12 Old-Fashioned Breakfast Dishes That Deserve a Comeback

Old-Fashioned Breakfast Dishes

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Old-Fashioned Breakfast Dishes
Cheapism / DALL-E 3

An Oldie but a Goodie

Old-fashioned breakfasts hold a unique charm. These meals, often simple yet hearty, evoke a sense of nostalgia and the simpler joys in life. Perhaps they remind you of when you used to hang out in your childhood kitchen, peering over the stove or oven to see what your mom was whipping up. Or maybe they're reminiscent of family gatherings and slow, cozy mornings. 

Despite their simplicity, many of these breakfast dishes are not only delicious but also offer a comforting and nutritious start to the day. Here are 12 classic breakfast dishes that we think deserve a comeback. 

fried eggs  with fried spam and hash browns,

1. Spam and Eggs

Whether you love or hate it, Spam continues to rock the boat in the culinary world. First introduced in 1937, the salty, canned meat gained popularity due to its affordability and long shelf life — especially during WWII when certain foods like meat and canned goods were rationed. It became a staple in American households when families were looking for ways to make breakfast dishes more nutritious and filling.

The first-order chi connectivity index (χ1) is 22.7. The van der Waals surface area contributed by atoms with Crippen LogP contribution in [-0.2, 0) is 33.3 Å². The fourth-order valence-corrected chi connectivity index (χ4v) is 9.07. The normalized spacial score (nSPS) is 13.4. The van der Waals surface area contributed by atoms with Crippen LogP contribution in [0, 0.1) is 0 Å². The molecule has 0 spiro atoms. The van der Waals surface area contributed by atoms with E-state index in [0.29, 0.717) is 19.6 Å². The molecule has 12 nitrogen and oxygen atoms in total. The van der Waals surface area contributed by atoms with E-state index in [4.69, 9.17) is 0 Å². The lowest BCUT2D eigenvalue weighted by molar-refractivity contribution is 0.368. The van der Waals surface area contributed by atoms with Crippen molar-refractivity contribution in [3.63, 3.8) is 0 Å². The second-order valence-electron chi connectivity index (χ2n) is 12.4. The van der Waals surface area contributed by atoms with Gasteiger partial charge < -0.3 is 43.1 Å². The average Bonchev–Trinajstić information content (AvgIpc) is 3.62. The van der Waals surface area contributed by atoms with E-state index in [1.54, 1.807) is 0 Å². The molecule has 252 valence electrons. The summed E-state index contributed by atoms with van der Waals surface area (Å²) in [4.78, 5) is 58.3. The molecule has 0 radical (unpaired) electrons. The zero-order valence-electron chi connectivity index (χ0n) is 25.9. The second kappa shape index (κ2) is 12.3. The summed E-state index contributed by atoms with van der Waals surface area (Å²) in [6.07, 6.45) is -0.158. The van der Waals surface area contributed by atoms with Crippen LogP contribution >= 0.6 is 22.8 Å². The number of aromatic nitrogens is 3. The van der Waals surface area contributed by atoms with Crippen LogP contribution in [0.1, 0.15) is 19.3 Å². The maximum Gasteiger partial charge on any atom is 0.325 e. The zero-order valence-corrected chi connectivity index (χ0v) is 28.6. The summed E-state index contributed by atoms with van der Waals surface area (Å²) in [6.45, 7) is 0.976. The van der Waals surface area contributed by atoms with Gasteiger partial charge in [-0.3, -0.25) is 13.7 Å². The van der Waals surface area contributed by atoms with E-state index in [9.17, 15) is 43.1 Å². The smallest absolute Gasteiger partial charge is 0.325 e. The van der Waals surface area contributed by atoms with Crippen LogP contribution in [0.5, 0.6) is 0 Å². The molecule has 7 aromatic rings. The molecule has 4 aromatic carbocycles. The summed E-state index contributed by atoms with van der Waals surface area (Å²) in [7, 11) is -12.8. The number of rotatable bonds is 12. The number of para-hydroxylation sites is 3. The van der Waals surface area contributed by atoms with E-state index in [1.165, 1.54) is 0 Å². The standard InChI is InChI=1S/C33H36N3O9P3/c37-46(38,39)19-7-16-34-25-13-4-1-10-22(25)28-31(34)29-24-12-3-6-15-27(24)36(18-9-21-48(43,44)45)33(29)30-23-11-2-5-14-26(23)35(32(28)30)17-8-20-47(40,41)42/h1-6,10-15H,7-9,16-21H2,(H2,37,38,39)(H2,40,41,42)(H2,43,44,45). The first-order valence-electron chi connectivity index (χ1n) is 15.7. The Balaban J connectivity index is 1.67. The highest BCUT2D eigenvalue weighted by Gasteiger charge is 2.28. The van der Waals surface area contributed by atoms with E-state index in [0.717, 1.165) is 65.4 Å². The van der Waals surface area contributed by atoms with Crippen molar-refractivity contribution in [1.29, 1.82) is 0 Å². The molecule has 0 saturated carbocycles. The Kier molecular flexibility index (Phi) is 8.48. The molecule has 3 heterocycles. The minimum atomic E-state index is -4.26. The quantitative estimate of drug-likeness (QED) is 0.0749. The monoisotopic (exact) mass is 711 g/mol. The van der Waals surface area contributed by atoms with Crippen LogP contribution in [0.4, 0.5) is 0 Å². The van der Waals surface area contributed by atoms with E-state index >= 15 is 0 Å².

Its popularity persisted post-war, despite some negative perceptions, and Spam remains a favorite of many — especially in places like Hawaii and South Korea (if you haven't tried Spam fried rice yet, you are missing out). 

Recipe: All Recipes

Soft boiled egg being served with slices of bread

2. Dippy or Soft-Boiled Eggs

Eggs have been a part of our diet for millennia. But while breakfast as a concept didn't become common in Western culture until the 17th century, soft-boiled or dippy eggs were first popularized in England as a nutritious morning meal. 

The appeal of dippy eggs lies in the runny yolk, which is perfect for dipping toast. Fun fact: The toast was known as "soldier toast" back in the day. The name is thought to come from the resemblance of the toast strips to soldiers standing in a row. When a soft-boiled egg is served in an egg cup, the thin slices of toast were the ideal size for dipping into the runny yolk. 

Recipe: BBC Good Food

Close up photo of white mochaccino cream toast with white plate and wooden table.
Tomy Ardiansyah/istockphoto

3. Milk Toast

Milk toast became popular in the U.S. during the late 19th and early 20th centuries, particularly in colder regions like New England. It was known as a filling breakfast that was also easy to digest (though my lactose intolerant folks would beg to differ). This made milk toast an easy choice for children, seniors, and those who were feeling under the weather. 

Typically made by soaking buttered toast in milk and then warming it up in a pan, it's super easy to make and calls for cheap ingredients. Milk toast is often sweetened with sugar and other spices or fruit like cinnamon, raisins, and nutmeg.

Recipe: All Recipes

Freshly cooked popcorn in a bowl on a wooden table. Traditional American maize snack.
Maryna Iaroshenko/istockphoto

4. Popcorn Cereal

If you ever wondered what our Founding Fathers ate for breakfast, look no further than popcorn cereal. Back in the 18th century, early American settlers combined popcorn (yes, literally the kind we eat while watching a movie) with milk (or cream), and a sprinkle of sugar, and ate that as a breakfast cereal